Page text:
A hip fracture is a serious condition in which a person's hipbone, or femur, becomes cracked or broken, a condition that normally happens as the result of a sharp fall or blunt injury. Hip fractures can range from mild, hairline-type fractures to more severe fractures, with significant bone displacement and surrounding soft tissue damage.
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Upper Thigh Pain
The most common symptom of a hip fracture is upper thigh pain, sometimes severe, that often radiates into the lower leg or pelvis area. The exact location of a hip fracture, whether near the top of the hip joint or down below the neck of the hip joint, plays a huge role in pain severity, location and progression. However, because of the anatomy of the hip joint, a hip fracture normally produces significant upper leg pain, generally at or near the junction of the upper leg and pelvis area. Acute, sometimes severe, upper thigh pain is the most common symptom and presentation of a hip fracture.
Inability to Bear Weight
Most hip fractures produce enough pain and limitation to disallow normal walking and weight-bearing on the affected leg. Minor hip fractures, fractures that are superficial and localised, often produce mild symptoms that don't significantly impede normal ambulation, but the majority of hip fractures cause significant dysfunction and pain, both of which make weight-bearing activities extremely difficult. A hip fracture results in pieces of the hipbone becoming displaced. This displacement causes severe structural problems and irritation, greatly reducing the stability of the affected leg, making weight-bearing next to impossible.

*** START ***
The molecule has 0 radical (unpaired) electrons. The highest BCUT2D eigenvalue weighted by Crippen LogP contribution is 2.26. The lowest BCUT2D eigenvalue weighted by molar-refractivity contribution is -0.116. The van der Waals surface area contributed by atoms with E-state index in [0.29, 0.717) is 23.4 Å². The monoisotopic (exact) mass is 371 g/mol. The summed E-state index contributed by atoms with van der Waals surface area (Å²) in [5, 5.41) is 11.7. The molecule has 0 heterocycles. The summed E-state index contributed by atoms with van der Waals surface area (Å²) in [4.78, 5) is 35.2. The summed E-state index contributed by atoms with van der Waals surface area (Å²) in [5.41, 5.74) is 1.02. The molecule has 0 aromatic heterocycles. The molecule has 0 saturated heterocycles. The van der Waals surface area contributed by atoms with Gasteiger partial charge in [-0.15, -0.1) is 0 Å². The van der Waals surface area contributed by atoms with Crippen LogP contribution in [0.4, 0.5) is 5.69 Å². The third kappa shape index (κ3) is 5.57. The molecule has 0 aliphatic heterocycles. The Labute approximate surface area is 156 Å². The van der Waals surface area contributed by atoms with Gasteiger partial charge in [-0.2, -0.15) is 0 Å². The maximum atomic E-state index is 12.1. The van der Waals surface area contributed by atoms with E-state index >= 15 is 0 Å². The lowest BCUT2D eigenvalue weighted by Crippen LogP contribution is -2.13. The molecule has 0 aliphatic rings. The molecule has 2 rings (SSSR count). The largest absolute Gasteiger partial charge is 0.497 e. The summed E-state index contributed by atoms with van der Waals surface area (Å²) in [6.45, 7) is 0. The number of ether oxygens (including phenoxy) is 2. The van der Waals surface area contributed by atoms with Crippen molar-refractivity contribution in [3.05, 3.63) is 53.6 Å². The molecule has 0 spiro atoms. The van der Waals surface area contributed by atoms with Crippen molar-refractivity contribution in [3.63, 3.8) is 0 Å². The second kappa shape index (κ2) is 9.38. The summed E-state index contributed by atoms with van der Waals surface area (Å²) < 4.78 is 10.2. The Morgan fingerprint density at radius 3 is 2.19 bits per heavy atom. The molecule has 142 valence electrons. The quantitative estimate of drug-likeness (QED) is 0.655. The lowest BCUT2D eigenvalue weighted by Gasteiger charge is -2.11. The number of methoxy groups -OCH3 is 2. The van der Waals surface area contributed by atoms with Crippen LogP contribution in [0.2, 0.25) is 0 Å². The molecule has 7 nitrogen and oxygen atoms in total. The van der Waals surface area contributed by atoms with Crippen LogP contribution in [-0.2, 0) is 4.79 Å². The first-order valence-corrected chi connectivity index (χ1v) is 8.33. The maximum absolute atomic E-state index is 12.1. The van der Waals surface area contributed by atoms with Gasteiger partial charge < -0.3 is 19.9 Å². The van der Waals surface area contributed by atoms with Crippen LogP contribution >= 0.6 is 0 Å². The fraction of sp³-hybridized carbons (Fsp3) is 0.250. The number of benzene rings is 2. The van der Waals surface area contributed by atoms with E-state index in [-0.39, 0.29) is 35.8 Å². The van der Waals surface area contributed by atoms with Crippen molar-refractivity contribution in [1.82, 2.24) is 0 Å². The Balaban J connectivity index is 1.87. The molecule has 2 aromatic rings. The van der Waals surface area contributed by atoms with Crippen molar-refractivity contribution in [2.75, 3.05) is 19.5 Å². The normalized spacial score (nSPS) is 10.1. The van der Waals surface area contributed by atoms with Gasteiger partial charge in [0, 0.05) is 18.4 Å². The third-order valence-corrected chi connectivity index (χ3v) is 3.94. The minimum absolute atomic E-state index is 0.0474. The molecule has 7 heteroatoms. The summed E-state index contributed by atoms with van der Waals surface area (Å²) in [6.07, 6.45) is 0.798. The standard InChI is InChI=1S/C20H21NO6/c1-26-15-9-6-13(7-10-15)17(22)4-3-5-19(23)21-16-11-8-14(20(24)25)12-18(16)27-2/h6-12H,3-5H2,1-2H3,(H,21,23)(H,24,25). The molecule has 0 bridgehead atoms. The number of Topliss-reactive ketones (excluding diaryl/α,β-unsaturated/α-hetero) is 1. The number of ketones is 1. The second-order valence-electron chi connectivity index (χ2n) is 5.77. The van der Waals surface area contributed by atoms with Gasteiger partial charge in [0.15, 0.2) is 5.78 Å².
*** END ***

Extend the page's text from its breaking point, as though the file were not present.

It's common for a hip fracture to produce extensive swelling of the affected leg. As with any other type of bone fracture, significant soft tissue irritation, combined with the body's immune system response to the fractured bone, produces significant swelling. A hip fracture normally produces swelling in the thigh and groin area. Swelling in the lower leg, around the knee joint and/or the ankle area, is less common, but does happen periodically. The degree of leg/thigh swelling that a hip fracture produces is usually related to the degree of the hip fracture; larger, more severe, hip fractures generally produce greater amounts of swelling.
Shortened Leg Length
Severe hip fractures, fractures in which large areas of the hipbone are displaced, many times result in a loss of leg length in the affected leg. A severely fractured hipbone will often cause the bone pieces to become misaligned and to migrate to severely abnormal positions relative to the rest of the hip and leg bone, a situation that can result in a noticeable decrease in leg length. A leg length discrepancy caused by a hip fracture is normally spotted during a hip and/or leg x-ray and a physical exam. Treatment for a hip fracture, whether surgery, casting and immobilisation, involves not only the stabilisation of the fracture, but also the restoration of hip joint movement and leg length.
Loss of Range of Motion
Hip range of motion, which involves both external and internal rotation as well as flexion and extension, is dependent on a healthy, functioning hip joint. Any damage or insult to the hip joint and/or the bones in close proximity to the hip joint can significantly reduce hip joint range of motion. A hip fracture, especially a moderate to severe fracture that involves significant bone displacement, can severely reduce hip joint range of motion. The loss of hip joint range of motion because of a hip fracture is normally because of both the actual structural abnormality of the fractured hipbone, as well as the soft tissue irritation and swelling in the immediate vicinity of the hip fracture. Hip joint range of motion generally improves significantly when the soft tissue irritation and swelling subside.
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